It has been another big week for events and data although from a market perspective, much of what we saw this week was already priced in last week.
Aussie equities outperform
For only the second month this year, October saw the Australian equities market outperform the MSCI World Market Index. The ASX200 was up 4.2% in October compared to a 1.7% rise in the MSCI World Index. Aussie equities have been relatively unloved for some time given weaker commodity prices, and "disruption" and regulatory issues in banking and retail. Meanwhile, the economic data have been quietly improving, the RBA is firmly on hold, and valuations look more attractive, particularly given the recent sell-off in Aussie 10-year bonds. Aussie 10-year yields fell 16bpts in October and are now just 31bpts above those in the US.
More broadly, the multi-asset team believe equities remain well supported for three reasons: growth - most global manufacturing surveys are firmly in expansion territory while Asian exports are surging; earnings - strong overall, with beats in the U.S. and Asia overwhelming misses in Europe; and liquidity - news that Powell is set to be the next Fed chair removes the risk of a rapid removal of the punchbowl.
Financial conditions easiest since pre-GFC
Financial conditions in the U.S. haven't been this easy ever – eclipsing the frenzied days of the dot-com boom and pre-GFC peak. Yes, stocks are at records and the VIX is moribund. But corporate bond spreads are narrow while lower rated corporate spreads are at multi-year lows, municipal bond spreads are thin as well, and lastly, swaption volatility barely has a heartbeat. This is one very good reason why the Fed will raise rates in December and why there is currently a near 50% chance priced in for a hike in March next year. No surprise the front end of the US yield curve has been so unloved lately and there may be more to come. The market is currently pricing in just 2 ½ rate hikes between now and the end of 2018, including one in December. This compares with 4 hikes on the Fed's dot plot. Easy financial conditions, if they remain, give the Fed a free pass to keep raising rates.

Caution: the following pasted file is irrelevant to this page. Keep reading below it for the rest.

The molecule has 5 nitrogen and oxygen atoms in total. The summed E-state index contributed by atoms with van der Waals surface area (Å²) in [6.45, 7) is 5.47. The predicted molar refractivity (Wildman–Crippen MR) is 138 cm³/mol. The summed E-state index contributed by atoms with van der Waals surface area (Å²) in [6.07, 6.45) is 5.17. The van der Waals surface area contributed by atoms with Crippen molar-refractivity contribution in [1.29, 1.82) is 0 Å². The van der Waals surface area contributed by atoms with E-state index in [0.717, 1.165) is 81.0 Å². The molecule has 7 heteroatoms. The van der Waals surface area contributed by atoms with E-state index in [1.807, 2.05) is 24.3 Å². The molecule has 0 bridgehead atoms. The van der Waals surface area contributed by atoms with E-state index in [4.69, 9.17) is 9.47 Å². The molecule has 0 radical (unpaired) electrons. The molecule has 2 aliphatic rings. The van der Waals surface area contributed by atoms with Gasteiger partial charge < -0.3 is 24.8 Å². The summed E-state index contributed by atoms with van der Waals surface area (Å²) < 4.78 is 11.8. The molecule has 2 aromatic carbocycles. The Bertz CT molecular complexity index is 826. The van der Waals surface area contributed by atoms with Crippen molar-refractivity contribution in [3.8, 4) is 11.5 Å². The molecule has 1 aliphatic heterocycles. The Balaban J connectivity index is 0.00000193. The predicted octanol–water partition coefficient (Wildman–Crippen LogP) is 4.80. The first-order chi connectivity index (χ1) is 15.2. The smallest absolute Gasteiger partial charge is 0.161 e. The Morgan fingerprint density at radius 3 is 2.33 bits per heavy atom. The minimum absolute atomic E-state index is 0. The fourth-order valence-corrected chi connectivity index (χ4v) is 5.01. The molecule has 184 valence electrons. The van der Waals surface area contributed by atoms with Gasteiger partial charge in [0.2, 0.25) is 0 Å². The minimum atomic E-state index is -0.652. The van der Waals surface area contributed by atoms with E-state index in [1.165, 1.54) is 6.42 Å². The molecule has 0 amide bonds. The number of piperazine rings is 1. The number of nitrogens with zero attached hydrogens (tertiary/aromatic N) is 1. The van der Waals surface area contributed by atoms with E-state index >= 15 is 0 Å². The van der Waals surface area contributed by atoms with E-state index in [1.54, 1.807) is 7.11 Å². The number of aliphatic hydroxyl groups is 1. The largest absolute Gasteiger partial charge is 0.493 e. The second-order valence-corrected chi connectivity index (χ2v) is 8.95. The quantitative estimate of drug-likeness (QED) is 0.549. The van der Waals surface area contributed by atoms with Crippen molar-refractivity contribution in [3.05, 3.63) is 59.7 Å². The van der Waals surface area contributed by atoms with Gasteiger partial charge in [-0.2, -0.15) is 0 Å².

Some argue, from an inflation-fighting perspective, the Fed and other central banks have little to do. In this environment, if inflation stays lower for longer because of the expansion of the supply side (see below), then bond yields will struggle to move higher and equity valuations can remain elevated. In an inflation targeting world, the Fed should keep rates low.
The only justification for more hikes is for the Fed to tilt more toward focussing on financial conditions - tighten for the sake of safeguarding financial stability. This is the perspective previously taken by the RBA. We will be watching carefully for any clue of such a tilt from the new Fed Chair Jerome Powell when he assumes the role in February.
Desperately seeking inflation…still
There was good and bad news from the retail sales report for September last week. The good news is that Australians are in a buying mood. Quarterly growth in volumes surprised to the upside reporting the largest increase in over eight years. Compositionally volumes growth was mixed across the components, with rise in food, clothing and other retailing more than offsetting the decline in household goods, department stores and cafes & restaurants. The bad news is inflation remains elusive. In value terms, taking prices into account, retail sales disappointed for a third consecutive month in September, remaining unchanged against expectations for +0.4% mom. As a result, the annual rate decelerated sharply to +1.4%yoy – the slowest annual pace since mid-2013. In developed economies, inflation has averaged less since the early 2000s than it did in the second half of the last century. What has happened? China’s accession to the World Trade Organization in 2001 may have had a lot to do with it. In the 10 years before China joined the WTO, inflation in developed economies averaged around 4%. That compares with 1.99% since its accession.